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ETA Deadline Approaching & Employer Compliance Filing for NAFTA Employers

ETA Required Prior to Travel to Canada: Final Deadline Approaches

Immigration, Refugees and Citizenship Canada (IRCC) has extended the Electronic Travel Authorization (eTA) requirement date for visa-exempt nationals. Non-U.S. visa-exempt foreign nationals who are travelling to Canada by air must obtain an eTA prior to entering Canada effective November 10, 2016.  This date has been extended from the previous mandatory cut-off date for the eTA requirement (September 30, 2016).

Non-U.S. visa-exempt Canadian work permit, study permit and visitor record holders require an eTA in order to return to Canada by air as of November 10, 2016.

Non-U.S. applicants applying for a work permit at the Canadian border must apply for an eTA prior to boarding their flight to Canada.

The eTA requirement does not apply to the following foreign nationals:

  1. Individuals who hold a valid Canadian temporary resident visa or temporary resident permit;
  1. Citizens of the United States (permanent residents of the United States will require an eTA);
  1. Citizens of France who are residents of St. Pierre and Miquelon who seek to enter Canada directly from St. Pierre and Miquelon;
  1. Certain foreign nationals transiting through Canada as a passenger;
  1. Foreign nationals seeking to enter and remain in Canada to re-enter Canada following a visit solely to the United States or St. Pierre and Miquelon, if they:
  • Held a study permit or a work permit that was issued before they left Canada on such a visit or were authorized to enter and remain in Canada as a temporary resident, and
  • Return to Canada by the end of the period initially authorized for their stay or any extension to it;
  1. Certain diplomats, visiting forces, or aviation crew or inspectors.

 

Employer Compliance Filings Place New Burdens on Employers

Seeking NAFTA Work Permits To Canada

On October 26, 2015, Immigration, Refugees and Citizenship Canada (IRCC) brought into operation a new employer compliance filing system in order to process offers of employment made by Canadian employers to foreign workers through the International Mobility Program (IMP).  Offers of employment that are made to foreign workers through the IMP are exempt from the requirement for employers to obtain a positive Labour Market Impact Assessment (LMIA). The IMP includes inter-company transferees and NAFTA work permits.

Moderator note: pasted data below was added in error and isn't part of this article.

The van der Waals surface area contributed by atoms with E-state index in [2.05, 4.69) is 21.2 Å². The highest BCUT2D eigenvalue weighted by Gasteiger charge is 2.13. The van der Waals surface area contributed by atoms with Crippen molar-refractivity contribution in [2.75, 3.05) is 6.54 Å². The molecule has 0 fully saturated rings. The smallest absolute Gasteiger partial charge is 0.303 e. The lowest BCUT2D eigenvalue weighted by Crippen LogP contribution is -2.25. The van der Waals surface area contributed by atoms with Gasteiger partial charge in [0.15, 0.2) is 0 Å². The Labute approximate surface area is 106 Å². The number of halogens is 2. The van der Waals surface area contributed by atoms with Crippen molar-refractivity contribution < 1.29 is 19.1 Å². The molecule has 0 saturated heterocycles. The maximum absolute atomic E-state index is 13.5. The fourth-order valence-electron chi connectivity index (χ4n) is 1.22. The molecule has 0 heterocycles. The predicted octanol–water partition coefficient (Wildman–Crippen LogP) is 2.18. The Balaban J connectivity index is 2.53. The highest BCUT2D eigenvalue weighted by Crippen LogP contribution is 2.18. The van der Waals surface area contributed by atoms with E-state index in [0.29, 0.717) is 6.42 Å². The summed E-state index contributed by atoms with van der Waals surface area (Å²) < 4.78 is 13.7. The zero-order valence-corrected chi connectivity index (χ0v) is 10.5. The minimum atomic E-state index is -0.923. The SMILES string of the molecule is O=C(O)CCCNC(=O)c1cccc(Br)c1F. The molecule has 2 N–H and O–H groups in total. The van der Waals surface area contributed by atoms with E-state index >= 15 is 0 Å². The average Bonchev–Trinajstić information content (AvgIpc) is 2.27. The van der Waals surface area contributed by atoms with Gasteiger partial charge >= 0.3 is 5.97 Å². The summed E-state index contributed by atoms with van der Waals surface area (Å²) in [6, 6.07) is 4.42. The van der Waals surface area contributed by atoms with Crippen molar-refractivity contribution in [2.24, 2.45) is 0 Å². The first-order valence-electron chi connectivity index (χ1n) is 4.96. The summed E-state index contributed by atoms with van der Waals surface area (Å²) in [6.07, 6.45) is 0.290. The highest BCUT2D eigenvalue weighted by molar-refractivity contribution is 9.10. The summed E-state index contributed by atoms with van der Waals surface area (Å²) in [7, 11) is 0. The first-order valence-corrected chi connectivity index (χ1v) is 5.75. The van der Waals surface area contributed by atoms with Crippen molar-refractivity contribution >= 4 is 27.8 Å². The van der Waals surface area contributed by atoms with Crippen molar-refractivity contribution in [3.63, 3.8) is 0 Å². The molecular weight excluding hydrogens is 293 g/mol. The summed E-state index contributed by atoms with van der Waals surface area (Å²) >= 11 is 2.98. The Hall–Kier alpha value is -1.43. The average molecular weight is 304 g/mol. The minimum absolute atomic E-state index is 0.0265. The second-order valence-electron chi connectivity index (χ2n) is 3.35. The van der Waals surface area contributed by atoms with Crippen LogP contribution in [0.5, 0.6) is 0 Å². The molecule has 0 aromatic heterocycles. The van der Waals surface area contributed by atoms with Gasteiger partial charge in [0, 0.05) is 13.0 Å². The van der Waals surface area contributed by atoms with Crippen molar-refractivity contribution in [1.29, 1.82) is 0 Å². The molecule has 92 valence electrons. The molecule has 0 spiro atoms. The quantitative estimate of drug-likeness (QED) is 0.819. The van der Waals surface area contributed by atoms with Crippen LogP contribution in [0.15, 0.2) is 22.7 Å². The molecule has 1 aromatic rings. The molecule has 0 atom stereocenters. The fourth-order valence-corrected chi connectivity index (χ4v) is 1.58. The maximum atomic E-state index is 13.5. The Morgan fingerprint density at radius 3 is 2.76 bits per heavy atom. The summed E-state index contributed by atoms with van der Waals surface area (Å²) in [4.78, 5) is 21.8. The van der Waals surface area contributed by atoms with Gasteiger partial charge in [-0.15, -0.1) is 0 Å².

Under Canada’s employer compliance regime, all employers applying for LMIA-exempt work permits for their employees, including NAFTA work permits, must file employer compliance documentation before the foreign national arrives at the border. The employer must also pay an employer compliance fee of $230.00 in order to file this information.

This policy is a shift which is applicable to NAFTA employers. Some legal experts argue that it is a violation of the NAFTA mobility provisions. Previously, NAFTA employees were permitted to apply for their work permits at the Canadian port of entry, without filing documentation in advance.

The new employer compliance filing is based on a complex legislative criteria that involves a formula-based financial penalty system for non-compliance. In order to file the offer of employment, the employer must document the terms of the proposed employment, including wage, hours of work, hourly rates, benefits, educational requirements, specific job duties, and many other terms of the proposed employment in Canada. Whilst performing their job duties in Canada, the employee’s job duties must not deviate from the terms that have been filed with IRCC.

IRCC has the legal authority to investigate all employers who have hired temporary foreign workers in Canada at any time without a warrant. During an immigration audit, IRCC will review the terms of each temporary foreign worker’s employment in Canada to ensure that the employment meets the terms specified in the online offer of employment.

The requirement for filing the online offer of employment has created an increased margin of error for employers which can be potentially devastating. The consequences for noncompliance are severe and include fines up to one million dollars per annum, per employer. For assistance in filing employer compliance reports and to minimize compliance liability, please contact our office.

 

Firm News

  • We congratulate Carrie Wright on her five year anniversary at BartLAW and on her promotion to Senior Associate and Compliance and Litigation Manager.  Prior to joining BartLAW, in 2010 and 2011, Carrie clerked at the Federal Court for The Honorable Justice James O’Reilly and the current Chief Justice, The Honorable Justice Paul Crampton.
  • Jacqueline Bart will be speaking at the UIA 60th Annual Congress in Budapest in two separate sessions on Canadian Immigration:  Interactions between Immigration and Politics and on Compliance and Privacy Protection in Canadian Immigration law.
  • We are delighted to announce that BartLAW receive the following award from The Lawyer International – Legal 100 – 2016 – Awards: Law Firm of the Year – Immigration Law – Canada.
  • Jacqueline Bart won Immigration Lawyer of the Year in Canada for 2016 from FINANCE MONTHLY GLOBAL AWARDS.

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